Character encryption

Please, I would like to know of any secure text edition utilities (better if freeware and even better if web based) which performs encryption of each character on the fly as they are typed (in order to let just already encrypted chunks to be stored in the disc swap file). I think a quite illustrative example is some enigma applets, like this at
Thank you very much,

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rcesarAuthor Commented:
What I mean is...

No matter how secure are one's keys to get his sensitive texts very safely encrypted, even then several parts of what he writes (before encrypting it) goes naked to his HD (in the swap file) by means of the virtual memory OS feature, and these are *not* encrypted as his final integral text does. So anyone else able to get to his computer and with the proper software will be able to read those unsafe and readable chunks of sensitive information.

Knowing that, the ways experts use to avoid this possibility, is to turn of the virtual memory or to use security softwares that wipe off (by overwriting) all these non addressed chunks, that people commonly think to be just "free empty and usable space in the disk".

Some use "on the fly" encryption applications that creates a virtual (RAM) drive where ENTIRE files are automatically decryted/encrypted every time they are opened/closed, but what helps little because, again, while the opened/decrypted text is being worked/changed, there it will be stored in chunks to the swap file, in where they will be not re-encrypted as the main integral file is.

So what about having an also *on the fly* encryption application, BUT, that really decrypts/encrypts EACH character IMMEDIATELY AS they are added or changed in the text? Hapening so, when the virtual memory take them to the swap file, each one would be already differend of what was typed in the keyboard, thus being not readable to someone trying to look there after.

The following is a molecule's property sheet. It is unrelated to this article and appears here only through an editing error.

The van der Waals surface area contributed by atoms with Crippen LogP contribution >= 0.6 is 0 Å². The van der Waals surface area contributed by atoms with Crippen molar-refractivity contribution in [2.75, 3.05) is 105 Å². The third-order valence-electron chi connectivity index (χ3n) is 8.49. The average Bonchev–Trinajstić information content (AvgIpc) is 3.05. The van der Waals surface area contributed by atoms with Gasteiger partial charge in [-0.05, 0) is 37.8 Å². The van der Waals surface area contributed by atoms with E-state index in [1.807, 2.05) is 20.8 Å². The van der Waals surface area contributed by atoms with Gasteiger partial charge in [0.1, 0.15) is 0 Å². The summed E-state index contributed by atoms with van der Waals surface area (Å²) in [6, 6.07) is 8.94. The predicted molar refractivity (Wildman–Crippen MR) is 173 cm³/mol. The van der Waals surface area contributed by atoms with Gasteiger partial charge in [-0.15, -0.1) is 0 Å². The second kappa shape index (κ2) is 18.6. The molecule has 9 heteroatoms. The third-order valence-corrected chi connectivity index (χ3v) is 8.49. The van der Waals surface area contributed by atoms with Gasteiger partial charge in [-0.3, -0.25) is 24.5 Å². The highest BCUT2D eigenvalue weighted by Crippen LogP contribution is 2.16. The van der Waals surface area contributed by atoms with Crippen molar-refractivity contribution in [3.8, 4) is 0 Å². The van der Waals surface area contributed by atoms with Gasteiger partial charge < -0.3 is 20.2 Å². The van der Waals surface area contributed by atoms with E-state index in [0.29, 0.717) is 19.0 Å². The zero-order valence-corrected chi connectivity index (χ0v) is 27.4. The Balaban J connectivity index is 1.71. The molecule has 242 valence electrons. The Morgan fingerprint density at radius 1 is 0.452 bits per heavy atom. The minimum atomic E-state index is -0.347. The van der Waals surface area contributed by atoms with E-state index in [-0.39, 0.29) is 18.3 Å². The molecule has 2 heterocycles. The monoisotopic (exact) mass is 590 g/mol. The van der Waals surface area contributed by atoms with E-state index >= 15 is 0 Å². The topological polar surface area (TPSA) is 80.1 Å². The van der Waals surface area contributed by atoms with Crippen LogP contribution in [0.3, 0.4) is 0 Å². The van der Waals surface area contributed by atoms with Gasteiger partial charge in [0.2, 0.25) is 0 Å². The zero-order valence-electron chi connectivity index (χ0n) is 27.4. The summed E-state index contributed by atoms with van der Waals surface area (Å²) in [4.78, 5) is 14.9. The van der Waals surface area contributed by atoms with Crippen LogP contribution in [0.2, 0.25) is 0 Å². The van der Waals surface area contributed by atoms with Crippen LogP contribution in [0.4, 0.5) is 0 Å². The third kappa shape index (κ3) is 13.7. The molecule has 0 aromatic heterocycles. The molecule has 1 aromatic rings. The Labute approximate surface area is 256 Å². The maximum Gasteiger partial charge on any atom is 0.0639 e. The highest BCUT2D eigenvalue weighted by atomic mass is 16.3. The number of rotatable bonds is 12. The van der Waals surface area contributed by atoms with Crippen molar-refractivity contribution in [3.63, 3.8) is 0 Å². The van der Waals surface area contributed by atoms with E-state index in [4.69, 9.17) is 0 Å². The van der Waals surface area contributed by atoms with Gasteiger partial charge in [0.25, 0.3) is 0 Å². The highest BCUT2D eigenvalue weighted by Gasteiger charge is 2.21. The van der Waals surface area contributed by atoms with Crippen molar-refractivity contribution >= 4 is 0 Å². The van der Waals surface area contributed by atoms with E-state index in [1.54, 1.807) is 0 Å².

Thats why I asked whether you all know about the existence of such kind of software around.

Of course I know there are keyloggers applications that can secretly save all KEYS pressed on the keyboard, but one is not expected to use such on his own computer, or allow its intallaton, or at least would turn his own one off while writing sensitive texts.

Oh, and surely I also know (or undestand) that the big brother may be able to capture even our thoughts anywhere, any time, any else - so there's no point bothering about him, and get just to fair competitors... :-)

Sorry for the strange english, and I hope hearing from you,

I understand what you are saying and I don't know of software that is this secure, but I have a suggestion.
If you use a live CD such as any linux distribution, the entire operating system is loaded into RAM and never written to disk.  Take the example of BackTrack which is an operating system based on Slax/Slackware.  You can install the OS on a hard drive if you want to, but the disc is designed to be used directly from the CD and in RAM - never touching the HD.  All LiveCD's are designed this way (so you can try-out an operating system), but the reason I mention Backtrack is that it is optimised for running in RAM and used by many people who never actually install to a HD.